As a side effect of my job, I get to watch TV shows, movies, and documentaries so I can stay abreast in this everchanging industry (no complaints here).
Many of the shows and movies are not even worth mentioning, but, every now and then, I find a jewel, either because of the entertainment value or in some cases for the inspiration and lessons learned.
As I shifted through some of the new documentaries available online, looking for a bit of inspiration myself, I came across “I am not your guru,” which features the charismatic, omnipresent, and energizing Tony Robbins during one of his events in Boca Raton, Florida.
To be honest, it took me a while to decide to watch the documentary. In the back of my mind, something was telling that this guy, Mr. Robbins, was not worth my time, maybe even a fraud. I guess I imagined a guru with a huge entourage, a million-dollar smile, and full of wishy-washy one-liners carefully crafted to manipulare the weak-minded people who would pay thousands of dollars to attend one of his events. But listening to Tony talk about the doc changed my mind.
I had heard about this doc a few months ago, in a popular podcast, in which Mr. Robbins explained how the documentary came to exist. He explained how, at the beginning, the producer (who had unwillingly attended one of Robbins’ seminars) was so pleasantly surprised after his own experience, he proposed to make the film. However, Tony refused, arguing that the cameras might be too distracting for the audience. It took two years of convincing for the shooting to finally begin. At that moment of the conversation (maybe I felt for the psychology technique) I became really interested in watching it.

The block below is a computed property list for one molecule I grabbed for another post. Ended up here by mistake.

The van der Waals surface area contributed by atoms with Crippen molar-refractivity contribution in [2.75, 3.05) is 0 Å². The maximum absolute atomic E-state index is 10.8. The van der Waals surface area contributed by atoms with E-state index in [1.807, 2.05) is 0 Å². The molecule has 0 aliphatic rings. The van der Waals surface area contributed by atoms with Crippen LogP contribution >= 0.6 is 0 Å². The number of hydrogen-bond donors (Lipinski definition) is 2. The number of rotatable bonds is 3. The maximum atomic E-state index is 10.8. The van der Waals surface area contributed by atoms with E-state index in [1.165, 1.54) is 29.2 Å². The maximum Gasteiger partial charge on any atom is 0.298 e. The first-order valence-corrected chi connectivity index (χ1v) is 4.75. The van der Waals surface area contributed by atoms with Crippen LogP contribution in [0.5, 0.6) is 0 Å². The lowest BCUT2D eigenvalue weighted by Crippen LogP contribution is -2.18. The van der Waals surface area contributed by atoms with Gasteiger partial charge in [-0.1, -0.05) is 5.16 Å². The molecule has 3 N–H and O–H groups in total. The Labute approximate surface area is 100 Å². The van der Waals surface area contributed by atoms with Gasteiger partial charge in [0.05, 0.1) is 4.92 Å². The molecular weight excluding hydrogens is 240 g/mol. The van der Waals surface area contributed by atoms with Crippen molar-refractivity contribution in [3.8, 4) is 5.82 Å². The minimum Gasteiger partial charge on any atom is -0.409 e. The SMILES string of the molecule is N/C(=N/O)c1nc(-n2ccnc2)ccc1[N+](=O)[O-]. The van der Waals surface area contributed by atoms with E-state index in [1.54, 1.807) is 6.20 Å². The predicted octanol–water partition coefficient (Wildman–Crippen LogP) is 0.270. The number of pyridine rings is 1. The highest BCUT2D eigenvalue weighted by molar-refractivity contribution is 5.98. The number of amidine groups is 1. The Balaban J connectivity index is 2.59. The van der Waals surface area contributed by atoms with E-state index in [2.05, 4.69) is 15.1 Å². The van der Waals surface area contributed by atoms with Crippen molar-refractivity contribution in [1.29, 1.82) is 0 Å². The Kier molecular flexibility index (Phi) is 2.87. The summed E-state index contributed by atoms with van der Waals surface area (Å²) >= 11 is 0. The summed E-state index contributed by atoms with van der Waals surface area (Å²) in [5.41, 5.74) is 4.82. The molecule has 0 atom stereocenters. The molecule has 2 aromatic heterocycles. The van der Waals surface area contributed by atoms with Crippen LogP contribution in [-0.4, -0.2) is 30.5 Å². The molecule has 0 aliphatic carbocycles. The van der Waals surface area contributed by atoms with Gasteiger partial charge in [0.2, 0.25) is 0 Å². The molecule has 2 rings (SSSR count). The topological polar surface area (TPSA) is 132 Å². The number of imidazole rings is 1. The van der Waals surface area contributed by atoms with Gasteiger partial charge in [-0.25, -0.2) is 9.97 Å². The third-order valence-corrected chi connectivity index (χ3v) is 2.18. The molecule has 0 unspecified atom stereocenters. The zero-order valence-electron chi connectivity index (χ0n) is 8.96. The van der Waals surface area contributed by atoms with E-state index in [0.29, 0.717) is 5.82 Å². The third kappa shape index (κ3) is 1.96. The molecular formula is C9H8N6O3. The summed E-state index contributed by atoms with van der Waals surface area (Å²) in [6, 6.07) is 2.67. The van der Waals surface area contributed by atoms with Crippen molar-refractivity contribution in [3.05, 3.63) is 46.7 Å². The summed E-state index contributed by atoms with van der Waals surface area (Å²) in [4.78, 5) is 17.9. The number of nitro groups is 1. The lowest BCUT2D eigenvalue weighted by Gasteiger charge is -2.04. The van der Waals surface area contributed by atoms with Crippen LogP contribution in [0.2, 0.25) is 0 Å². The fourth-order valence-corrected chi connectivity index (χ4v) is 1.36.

Just after the first few minutes of watching the show, the first shocker for me: his use of foul language. Not because I mind that type of language at all (I welcome it) but because the reality did not match my expectations of that kind of “guru” in the middle of a live audience, so the first time he shared one of his thoughts with several iterations of a popular four-letter word, people from the live audience dropped their jaws, as if they had heard something they were not supposed to. Later on the film, Tony explains how that type of language breaks through the noise in our subconscious and penetrates deeply into our brains, definitely achieving full attention.
In the first “intervention,” a suicidal young German, who looked on the verge of breaking down, bravely shared some of his weaknesses and deepest thoughts with the whole audience. At that point, with a mix of humor and tough parental love, Tony managed to break through the timid European, basically using tons of energy, a sharp stare, and the right combination of words. And it worked. The German ended up being lifted by other joyful members of the audience, like a matador from one of Hemingway’s novels. I will not spoil the rest of the interventions, but, in my opinion, they are worth watching, even if it is just for the simple fact of watch human psychology 101 in action, in front of a live audience. Some of the dialogues are quite dramatic.
Now, this documentary, or this type of psychology, is NOT for everyone. Discussing the doc with several of my colleagues, they quickly pointed out that some of the people who attend those seminars are so gullible that would fall victims for any charismatic person with the right things to say and enough confidence to sway. So, the detractors of the film might find some confirmation when they watch some of the scenes.
However, in my opinion, I don’t see his seminars as a scam, nor do I see the attendees of these events as weak, naive people. In fact, some of them are quite courageous by opening up to the world and desperately looking for some guidance to get out of their personal black holes.
As far as the entertainment value of the documentary, if you are looking for people uncovering their deepest stories or if you are just curious about how a seminar of this magnitude looks from the inside, it’s definitely worth watching.
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